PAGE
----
If you are wary of accidentally flirting with a bot, Zoosk does offer several profile verifications, including photo, Facebook, Twitter, and phone number verification. It's not uncommon to come across profiles that have none of these, but I would say about half of the users I came across were at least photo verified. Still, the chances that you'll get messages from clearly fake profiles aren't slim. Before I'd put in any pictures or my name on my profile, I had 34 people who were into me. While I'd like to believe my charm is just that potent, likely, it was bots.
Making your account on Zoosk
It makes sense that there are a lot of fake profiles because making an account on Zoosk is easy and takes at most five minutes.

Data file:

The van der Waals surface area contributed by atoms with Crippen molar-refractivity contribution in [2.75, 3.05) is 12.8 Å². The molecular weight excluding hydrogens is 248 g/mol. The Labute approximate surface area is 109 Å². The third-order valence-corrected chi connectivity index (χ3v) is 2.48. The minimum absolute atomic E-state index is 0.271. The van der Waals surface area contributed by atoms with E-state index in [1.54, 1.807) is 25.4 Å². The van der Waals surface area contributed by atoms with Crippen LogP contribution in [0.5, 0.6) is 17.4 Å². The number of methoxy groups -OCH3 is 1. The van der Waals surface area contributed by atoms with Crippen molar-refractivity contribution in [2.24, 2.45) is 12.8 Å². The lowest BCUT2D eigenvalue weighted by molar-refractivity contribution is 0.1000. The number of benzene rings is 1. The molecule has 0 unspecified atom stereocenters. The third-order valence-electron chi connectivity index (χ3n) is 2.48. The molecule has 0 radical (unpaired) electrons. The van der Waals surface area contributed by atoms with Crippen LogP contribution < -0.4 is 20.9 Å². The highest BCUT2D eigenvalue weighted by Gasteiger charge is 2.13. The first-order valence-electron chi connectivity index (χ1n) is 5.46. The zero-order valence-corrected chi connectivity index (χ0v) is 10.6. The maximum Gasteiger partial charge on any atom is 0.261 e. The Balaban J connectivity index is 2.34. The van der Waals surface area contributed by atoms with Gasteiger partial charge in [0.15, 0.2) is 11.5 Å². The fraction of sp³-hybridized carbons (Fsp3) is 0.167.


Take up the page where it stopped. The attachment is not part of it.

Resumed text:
Here's how it works: When you first log on, you can decide if you want to create an account from an email, Google, or Facebook account. Unlike more involved websites like eharmony(opens in a new tab) or EliteSingles(opens in a new tab), you won't have to slog through a long questionnaire. Instead, you'll be prompted to fill out information that's pretty standard dating app fare: your location, preferences, education, ethnicity, religion, and so on. You'll also be prompted to pick a username, and if you can't think of any, Zoosk provides some creative options.
You also have the option to fill out a short bio ("My Story"), and some ice breakers about your ideal first date, and who you imagine your perfect match to be. Those prompts were a bit too on the nose for my taste — I don't know exactly what I'm supposed to glean about potential compatibility from someone who imagines our first date to be "enjoying a meal together" or whose perfect match is "happy." Other apps like Bumble(opens in a new tab), Hinge(opens in a new tab), and OkCupid(opens in a new tab) have mastered the art of the more specific prompts that actually might reveal something about someone's personality, but I guess Zoosk's are good jumping off points for someone very new to the online dating game.